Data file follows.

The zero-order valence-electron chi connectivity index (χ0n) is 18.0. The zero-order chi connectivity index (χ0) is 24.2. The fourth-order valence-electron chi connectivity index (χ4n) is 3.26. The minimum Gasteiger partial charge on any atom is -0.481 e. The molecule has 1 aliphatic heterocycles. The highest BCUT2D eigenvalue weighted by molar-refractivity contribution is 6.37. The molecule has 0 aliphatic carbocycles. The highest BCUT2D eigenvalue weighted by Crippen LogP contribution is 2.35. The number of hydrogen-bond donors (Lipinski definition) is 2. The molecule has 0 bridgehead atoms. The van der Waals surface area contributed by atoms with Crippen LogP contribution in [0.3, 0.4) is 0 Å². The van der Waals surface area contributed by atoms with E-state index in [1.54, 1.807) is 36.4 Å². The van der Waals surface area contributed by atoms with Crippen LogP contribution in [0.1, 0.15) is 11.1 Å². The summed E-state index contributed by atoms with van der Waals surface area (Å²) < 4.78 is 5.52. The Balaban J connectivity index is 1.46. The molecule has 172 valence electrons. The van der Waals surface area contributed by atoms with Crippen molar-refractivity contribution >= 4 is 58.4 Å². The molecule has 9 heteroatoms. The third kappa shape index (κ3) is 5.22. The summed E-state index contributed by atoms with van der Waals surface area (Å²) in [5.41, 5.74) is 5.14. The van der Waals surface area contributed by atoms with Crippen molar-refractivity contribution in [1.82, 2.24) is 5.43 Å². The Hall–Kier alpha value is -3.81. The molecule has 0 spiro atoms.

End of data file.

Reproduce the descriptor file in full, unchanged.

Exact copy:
The zero-order valence-electron chi connectivity index (χ0n) is 18.0. The zero-order chi connectivity index (χ0) is 24.2. The fourth-order valence-electron chi connectivity index (χ4n) is 3.26. The minimum Gasteiger partial charge on any atom is -0.481 e. The molecule has 1 aliphatic heterocycles. The highest BCUT2D eigenvalue weighted by molar-refractivity contribution is 6.37. The molecule has 0 aliphatic carbocycles. The highest BCUT2D eigenvalue weighted by Crippen LogP contribution is 2.35. The number of hydrogen-bond donors (Lipinski definition) is 2. The molecule has 0 bridgehead atoms. The van der Waals surface area contributed by atoms with Crippen LogP contribution in [0.3, 0.4) is 0 Å². The van der Waals surface area contributed by atoms with E-state index in [1.54, 1.807) is 36.4 Å². The van der Waals surface area contributed by atoms with Crippen LogP contribution in [0.1, 0.15) is 11.1 Å². The summed E-state index contributed by atoms with van der Waals surface area (Å²) < 4.78 is 5.52. The Balaban J connectivity index is 1.46. The molecule has 172 valence electrons. The van der Waals surface area contributed by atoms with Crippen molar-refractivity contribution >= 4 is 58.4 Å². The molecule has 9 heteroatoms. The third kappa shape index (κ3) is 5.22. The summed E-state index contributed by atoms with van der Waals surface area (Å²) in [5.41, 5.74) is 5.14. The van der Waals surface area contributed by atoms with Crippen molar-refractivity contribution in [1.82, 2.24) is 5.43 Å². The Hall–Kier alpha value is -3.81. The molecule has 0 spiro atoms.